I find out 3 weeks before Thanksgiving that my mom would like me to host it this year. My dad has been sick so this is really no surprise to me. I’ve done it before. I’m not freaking out. Really. I’m not.
On Sunday before Thanksgiving I find a checklist on Pinterest. “How to Host the Perfect Thanksgiving” or something like that. Well, it seems I am already 3 weeks behind. Clean your refrigerator, clean your oven, empty your coat closets, clean your baseboards…things you are supposed to begin weeks before the big event. Then, I find all the menus. The perfect holiday feasts were all listed in various forms but sharing mostly the same menu. There is also a cheat sheet for how much of each item you need per person. I don’t think I have enough food. I really know I have enough food, but I start having doubts. I sort of use the lists, to make sure all my bases are covered.
I’m setting out bowls, getting extra chairs, making sure my cabinets won’t be an embarrassment, when I see the most important part of this holiday. My grandmother’s mixer. My grandmother died about 24 years ago and I got her mixer. I use this mixer every year to make mashed potatoes for Thanksgiving. I won’t use my newer, fancier mixers. I use hers.
This sends me down memory lane. I start remembering Thanksgivings past. The entire family sitting in my grandmother’s trailer, on floors, on couches, around the kitchen table, and into the living room. There are a lot of us. She had 4 kids and their families are all present. We fit. I don’t remember anxious hosts. I don’t remember feelings of “not enough”. I remember football and cracking walnuts and the smells. Man, I remember the smells. Turkey and baked goods and chicken smells filled the entire trailer. I remember flour everywhere. There was flour on the counters and flour on her face. And her arms. I don’t know how, but she always had flour on her arms. That might be my favorite memory of her.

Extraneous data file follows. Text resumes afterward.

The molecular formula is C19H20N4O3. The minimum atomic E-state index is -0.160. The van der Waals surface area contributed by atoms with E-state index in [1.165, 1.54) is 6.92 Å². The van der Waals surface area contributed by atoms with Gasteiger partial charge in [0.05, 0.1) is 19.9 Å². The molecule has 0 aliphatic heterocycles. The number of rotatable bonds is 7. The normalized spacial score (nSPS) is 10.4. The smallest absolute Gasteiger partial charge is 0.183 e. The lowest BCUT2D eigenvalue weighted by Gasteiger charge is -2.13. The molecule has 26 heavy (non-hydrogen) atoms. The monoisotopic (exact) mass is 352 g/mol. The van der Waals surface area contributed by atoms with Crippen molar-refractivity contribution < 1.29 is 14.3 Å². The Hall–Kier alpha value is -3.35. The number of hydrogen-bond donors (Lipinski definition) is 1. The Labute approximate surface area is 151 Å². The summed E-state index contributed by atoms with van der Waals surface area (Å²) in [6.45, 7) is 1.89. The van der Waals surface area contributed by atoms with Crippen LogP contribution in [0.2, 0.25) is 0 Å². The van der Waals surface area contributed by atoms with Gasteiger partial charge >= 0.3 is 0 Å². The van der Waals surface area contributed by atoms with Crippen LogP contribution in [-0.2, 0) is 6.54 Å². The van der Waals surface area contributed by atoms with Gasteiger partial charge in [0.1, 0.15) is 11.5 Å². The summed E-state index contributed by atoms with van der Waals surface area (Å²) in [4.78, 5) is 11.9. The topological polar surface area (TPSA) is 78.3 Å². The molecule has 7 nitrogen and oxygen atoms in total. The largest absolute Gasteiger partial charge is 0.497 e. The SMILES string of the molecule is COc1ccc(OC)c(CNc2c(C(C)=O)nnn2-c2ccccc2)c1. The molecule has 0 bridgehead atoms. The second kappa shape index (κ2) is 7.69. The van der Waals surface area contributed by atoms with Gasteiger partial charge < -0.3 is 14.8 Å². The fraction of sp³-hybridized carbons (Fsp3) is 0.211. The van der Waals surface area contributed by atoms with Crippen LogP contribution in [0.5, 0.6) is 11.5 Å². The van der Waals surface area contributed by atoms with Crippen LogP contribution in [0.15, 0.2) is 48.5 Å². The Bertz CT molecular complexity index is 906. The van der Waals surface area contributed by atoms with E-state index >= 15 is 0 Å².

“Bobbie, the key to good mashed potatoes is mixing them at the right time,” she told me. She got the potatoes off the stove and drained them and handed me the mixer. “You have to mash them when they are right off the stove and still soft.” I mashed the potatoes that year. I don’t remember how old I was. 12, 14? I just thought it was cool that she let me do this. Carefully I added the milk and the butter. She handled the salt and pepper. They were perfect. Maybe. I don’t remember. I know we weren’t looking at Pinterest or Tasty to find the perfect mashed potatoes. Just a grandma and her granddaughter, sharing a tradition.
So, I set aside the lists. The instructions for hosting the perfect holiday feast. I call my sister who insists I have enough food and we remember Wednesdays before Thanksgiving that were just nights of baking. Our kids playing and sometimes helping. Our memories didn’t involve Pinterest and were not documented on social media. They are in our hearts.
Today, I am grateful for the grandmas, the sisters and the aunts. The ones that insist we all get together, even when our lives have become so busy. The ones that dig out the extra chairs and table cloths to make sure there is enough room at the table. The ones that spent days making enough fudge for every family to take home. I am grateful for women that know how important it is that we pass on mashed potatoes for a family meal. I am really grateful for my grandma’s mixer.